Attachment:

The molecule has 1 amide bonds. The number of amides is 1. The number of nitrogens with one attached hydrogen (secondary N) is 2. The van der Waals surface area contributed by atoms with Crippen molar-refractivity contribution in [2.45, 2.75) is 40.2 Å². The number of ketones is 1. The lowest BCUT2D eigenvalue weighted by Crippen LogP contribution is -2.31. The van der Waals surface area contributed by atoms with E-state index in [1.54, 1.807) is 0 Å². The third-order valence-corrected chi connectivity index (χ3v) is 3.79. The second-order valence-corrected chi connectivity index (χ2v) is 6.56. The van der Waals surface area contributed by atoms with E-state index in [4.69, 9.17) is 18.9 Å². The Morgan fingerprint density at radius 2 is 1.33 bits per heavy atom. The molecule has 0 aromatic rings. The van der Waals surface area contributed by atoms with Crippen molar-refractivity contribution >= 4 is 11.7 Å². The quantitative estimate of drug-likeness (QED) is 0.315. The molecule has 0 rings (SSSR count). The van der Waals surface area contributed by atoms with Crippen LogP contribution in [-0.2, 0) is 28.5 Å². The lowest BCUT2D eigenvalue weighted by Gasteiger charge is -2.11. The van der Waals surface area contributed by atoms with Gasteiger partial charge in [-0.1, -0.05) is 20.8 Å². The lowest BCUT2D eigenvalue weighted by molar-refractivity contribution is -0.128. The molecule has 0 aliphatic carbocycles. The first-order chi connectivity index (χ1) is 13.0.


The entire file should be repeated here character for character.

The molecule has 1 amide bonds. The number of amides is 1. The number of nitrogens with one attached hydrogen (secondary N) is 2. The van der Waals surface area contributed by atoms with Crippen molar-refractivity contribution in [2.45, 2.75) is 40.2 Å². The number of ketones is 1. The lowest BCUT2D eigenvalue weighted by Crippen LogP contribution is -2.31. The van der Waals surface area contributed by atoms with E-state index in [1.54, 1.807) is 0 Å². The third-order valence-corrected chi connectivity index (χ3v) is 3.79. The second-order valence-corrected chi connectivity index (χ2v) is 6.56. The van der Waals surface area contributed by atoms with E-state index in [4.69, 9.17) is 18.9 Å². The Morgan fingerprint density at radius 2 is 1.33 bits per heavy atom. The molecule has 0 aromatic rings. The van der Waals surface area contributed by atoms with Crippen molar-refractivity contribution >= 4 is 11.7 Å². The quantitative estimate of drug-likeness (QED) is 0.315. The molecule has 0 rings (SSSR count). The van der Waals surface area contributed by atoms with Crippen LogP contribution in [-0.2, 0) is 28.5 Å². The lowest BCUT2D eigenvalue weighted by Gasteiger charge is -2.11. The van der Waals surface area contributed by atoms with Gasteiger partial charge in [-0.1, -0.05) is 20.8 Å². The lowest BCUT2D eigenvalue weighted by molar-refractivity contribution is -0.128. The molecule has 0 aliphatic carbocycles. The first-order chi connectivity index (χ1) is 13.0.